Last week saw the conclusion of the third season of the acclaimed science fiction television series The Expanse. Adapted from the novels by James S.A. Corey (of SWEARHAT fame!), The Expanse follows the crew of the stolen warship Rocinante as they’re pushed and pulled between the far-future solar system’s major political powers and an encroaching and poorly-understood alien presence.
I’m a late convert to the show myself, having streamed the first two seasons on Amazon just in time for the third’s debut this past spring on SyFy—where it would soon be canceled, the bastards. Luckily, Amazon chose to pick up Rocinante‘s reins and continue the series, meaning that in a year or so the show will return to where my journey with it first began. And there’s plenty more to come, if the source material is any indication: the series is slated to conclude with the release of the ninth novel next year, so if the show sticks to a one-book-per-season pace (though that’s varied a bit already), that means six more seasons!
Nine seasons of television are a hell of a time commitment, and for me at least, nine novels even more so—but at the moment I have every intention of sticking around, and once the show is over I plan to spend six months or so reading the novels. What makes The Expanse so compelling, and what qualifies it for precious column inches here on a Star Wars blog? Let’s discuss. » Read more..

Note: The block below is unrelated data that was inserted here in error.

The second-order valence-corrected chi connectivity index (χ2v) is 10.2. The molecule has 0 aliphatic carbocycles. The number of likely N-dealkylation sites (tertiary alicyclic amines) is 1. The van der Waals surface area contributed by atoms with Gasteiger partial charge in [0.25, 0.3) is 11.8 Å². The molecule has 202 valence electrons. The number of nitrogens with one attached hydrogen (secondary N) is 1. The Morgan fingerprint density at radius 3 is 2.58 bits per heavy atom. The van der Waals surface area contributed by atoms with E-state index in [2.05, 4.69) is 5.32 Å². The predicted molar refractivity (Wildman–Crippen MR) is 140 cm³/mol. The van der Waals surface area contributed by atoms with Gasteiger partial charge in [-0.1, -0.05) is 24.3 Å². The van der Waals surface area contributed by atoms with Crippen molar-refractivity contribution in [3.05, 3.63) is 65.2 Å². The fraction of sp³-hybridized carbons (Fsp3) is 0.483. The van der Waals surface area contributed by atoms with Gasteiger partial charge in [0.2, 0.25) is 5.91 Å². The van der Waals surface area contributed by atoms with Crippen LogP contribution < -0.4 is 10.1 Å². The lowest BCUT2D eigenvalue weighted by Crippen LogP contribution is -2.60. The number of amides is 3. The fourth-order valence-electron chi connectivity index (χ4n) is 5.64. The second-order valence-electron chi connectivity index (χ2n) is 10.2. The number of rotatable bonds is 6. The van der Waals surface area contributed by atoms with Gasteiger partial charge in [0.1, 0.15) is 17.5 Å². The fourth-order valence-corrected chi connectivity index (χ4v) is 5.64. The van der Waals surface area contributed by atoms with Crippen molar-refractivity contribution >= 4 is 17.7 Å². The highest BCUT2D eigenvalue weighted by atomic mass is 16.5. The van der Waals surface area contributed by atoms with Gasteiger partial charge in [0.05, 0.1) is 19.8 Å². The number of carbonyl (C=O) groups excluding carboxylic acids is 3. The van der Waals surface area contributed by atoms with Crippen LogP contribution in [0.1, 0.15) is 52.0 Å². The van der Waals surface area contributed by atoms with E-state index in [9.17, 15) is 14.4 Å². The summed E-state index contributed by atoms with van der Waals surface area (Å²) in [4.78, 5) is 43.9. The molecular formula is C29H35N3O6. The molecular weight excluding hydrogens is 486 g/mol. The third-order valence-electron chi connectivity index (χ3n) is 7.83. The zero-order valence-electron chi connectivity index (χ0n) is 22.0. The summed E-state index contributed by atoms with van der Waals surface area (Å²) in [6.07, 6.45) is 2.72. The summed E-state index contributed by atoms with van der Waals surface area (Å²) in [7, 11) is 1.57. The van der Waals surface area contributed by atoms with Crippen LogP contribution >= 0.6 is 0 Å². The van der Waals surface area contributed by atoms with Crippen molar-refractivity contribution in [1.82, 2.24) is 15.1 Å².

I have never been fond of the femme fatale. While that role gave a female character something more to do in the mystery/crime genre, exchanging passivity for vileness has always seemed a poor tradeoff. Moreover, the femme fatale frequently was punished at the end of the tale, not just for being evil but for also for daring to step outside of the usual definitions of femininity at the time of the archetype’s inception.
This development of the femme fatale as an active and evil player in the mystery/crime genre was a reflection of anxieties surrounding the changing roles of women in America in the 1920s and the 1940s-50s. Female characters were given power in the genre by male authors, but that power was designed to denote terror, not heroism. Heroism was instead assigned to the men who were capable of overcoming the wiles of these women and bringing them to punishment in the end.
The femme fatale exists as a test for the hero, to see if he is able to reject emotion and retain the isolation that is threatened by his attraction to the femme fatale. Will the hero be able to resist her and do the right thing? Raymond Chandler, a major influence in the noir sub-genre, was particularly fond of this trope. In the original novel Double Indemnity by James M. Cain, the hero and the femme fatale commit suicide together rather than being caught. In Chandler’s script adaptation, the hero instead decides to shoot the femme fatale, thus removing the element of choice in her death and reestablishing the aspect of punishment. » Read more..